Girl's guide to the future: Groups aim to send young women off in the right direction

According to the Bureau of Labor Statistic, the number of science and engineering jobs will increase 24 percent by 2014, particularly in the Capital District. For this reason, groups that encourage girls to be excited about math and science are crucial.

Another organization that focuses on young women, Girl Scouts of America, provides a sense of community in an attempt to foster a responsible, prosperous future.

The logic of such groups is that by giving girls a strong foundation, the only place to go from there is up.

The Mohawk Pathways Council of Schenectady, a local Girl Scouts branch, works to show girls that engaging in community awareness and experiences will help them maximize their potential while contributing to the world around them.

Locally, the group gets involved with causes that promote environmental awareness, charities and even support groups like the Gilda Group of Latham, which provides emotional support to cancer victims and their families.

"My daughter Katina has been involved since she was 5, and she is now 10. My grandmother is still active in Girls Scouts, and we have my 4-year-old daughter Adrianna all ready to be enrolled. She can't wait, it's been such a great experience for us," said Marcy Wilday of Schenectady.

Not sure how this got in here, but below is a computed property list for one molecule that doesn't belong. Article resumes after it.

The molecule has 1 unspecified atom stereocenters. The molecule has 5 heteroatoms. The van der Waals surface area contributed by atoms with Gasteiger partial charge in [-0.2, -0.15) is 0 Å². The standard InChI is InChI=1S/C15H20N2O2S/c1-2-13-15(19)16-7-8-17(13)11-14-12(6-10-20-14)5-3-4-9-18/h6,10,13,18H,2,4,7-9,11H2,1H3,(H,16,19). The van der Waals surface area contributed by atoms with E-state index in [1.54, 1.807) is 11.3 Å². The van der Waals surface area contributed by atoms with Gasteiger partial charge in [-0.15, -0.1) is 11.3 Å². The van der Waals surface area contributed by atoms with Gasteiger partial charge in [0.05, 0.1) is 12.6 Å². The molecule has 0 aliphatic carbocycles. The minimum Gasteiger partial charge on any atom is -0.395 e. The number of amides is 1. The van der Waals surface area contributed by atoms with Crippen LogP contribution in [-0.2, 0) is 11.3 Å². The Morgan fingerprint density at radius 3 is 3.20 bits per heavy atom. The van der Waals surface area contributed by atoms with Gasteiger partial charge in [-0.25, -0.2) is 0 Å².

Wilday said the experiences will benefit her girls throughout their lives. She said the group meets once a week, and it's a time she and her girls look forward to.

Other, locally based groups cater to girls as well, including the Albany Girls Club, Inc., or AGC. Many of the organizations work together and provide support and direction for different needs; AGC is part of the United Way and provides after-school programs and summer camps for girls between 6-14.

Like the bigger groups, AGC provides opportunities through educational and recreation. AGC focuses on life skills, self-esteem and positive attitudes.

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